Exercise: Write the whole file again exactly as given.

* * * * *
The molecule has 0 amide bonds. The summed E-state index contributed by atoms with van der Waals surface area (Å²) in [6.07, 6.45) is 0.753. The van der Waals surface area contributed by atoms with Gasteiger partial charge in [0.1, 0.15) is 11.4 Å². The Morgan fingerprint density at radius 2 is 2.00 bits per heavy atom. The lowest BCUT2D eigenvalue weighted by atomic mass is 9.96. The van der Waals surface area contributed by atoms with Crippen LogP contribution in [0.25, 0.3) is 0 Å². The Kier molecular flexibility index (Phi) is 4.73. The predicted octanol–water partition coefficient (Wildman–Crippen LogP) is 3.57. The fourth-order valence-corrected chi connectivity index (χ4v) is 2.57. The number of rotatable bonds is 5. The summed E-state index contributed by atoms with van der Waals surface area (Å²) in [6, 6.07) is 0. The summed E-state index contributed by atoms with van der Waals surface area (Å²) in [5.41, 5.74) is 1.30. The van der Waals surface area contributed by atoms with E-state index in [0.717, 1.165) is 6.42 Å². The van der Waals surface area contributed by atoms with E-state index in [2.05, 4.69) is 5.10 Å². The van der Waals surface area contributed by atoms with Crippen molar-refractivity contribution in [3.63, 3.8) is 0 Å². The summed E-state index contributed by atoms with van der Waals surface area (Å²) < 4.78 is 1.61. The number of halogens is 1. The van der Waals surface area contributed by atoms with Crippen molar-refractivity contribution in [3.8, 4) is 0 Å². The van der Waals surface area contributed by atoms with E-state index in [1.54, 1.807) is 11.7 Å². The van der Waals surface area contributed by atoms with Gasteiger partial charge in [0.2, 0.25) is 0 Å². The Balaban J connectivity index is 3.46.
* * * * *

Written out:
The molecule has 0 amide bonds. The summed E-state index contributed by atoms with van der Waals surface area (Å²) in [6.07, 6.45) is 0.753. The van der Waals surface area contributed by atoms with Gasteiger partial charge in [0.1, 0.15) is 11.4 Å². The Morgan fingerprint density at radius 2 is 2.00 bits per heavy atom. The lowest BCUT2D eigenvalue weighted by atomic mass is 9.96. The van der Waals surface area contributed by atoms with Crippen LogP contribution in [0.25, 0.3) is 0 Å². The Kier molecular flexibility index (Phi) is 4.73. The predicted octanol–water partition coefficient (Wildman–Crippen LogP) is 3.57. The fourth-order valence-corrected chi connectivity index (χ4v) is 2.57. The number of rotatable bonds is 5. The summed E-state index contributed by atoms with van der Waals surface area (Å²) in [6, 6.07) is 0. The summed E-state index contributed by atoms with van der Waals surface area (Å²) in [5.41, 5.74) is 1.30. The van der Waals surface area contributed by atoms with E-state index in [0.717, 1.165) is 6.42 Å². The van der Waals surface area contributed by atoms with E-state index in [2.05, 4.69) is 5.10 Å². The van der Waals surface area contributed by atoms with Crippen molar-refractivity contribution in [3.63, 3.8) is 0 Å². The summed E-state index contributed by atoms with van der Waals surface area (Å²) < 4.78 is 1.61. The number of halogens is 1. The van der Waals surface area contributed by atoms with Crippen molar-refractivity contribution in [3.8, 4) is 0 Å². The van der Waals surface area contributed by atoms with E-state index in [1.54, 1.807) is 11.7 Å². The van der Waals surface area contributed by atoms with Gasteiger partial charge in [0.2, 0.25) is 0 Å². The Balaban J connectivity index is 3.46.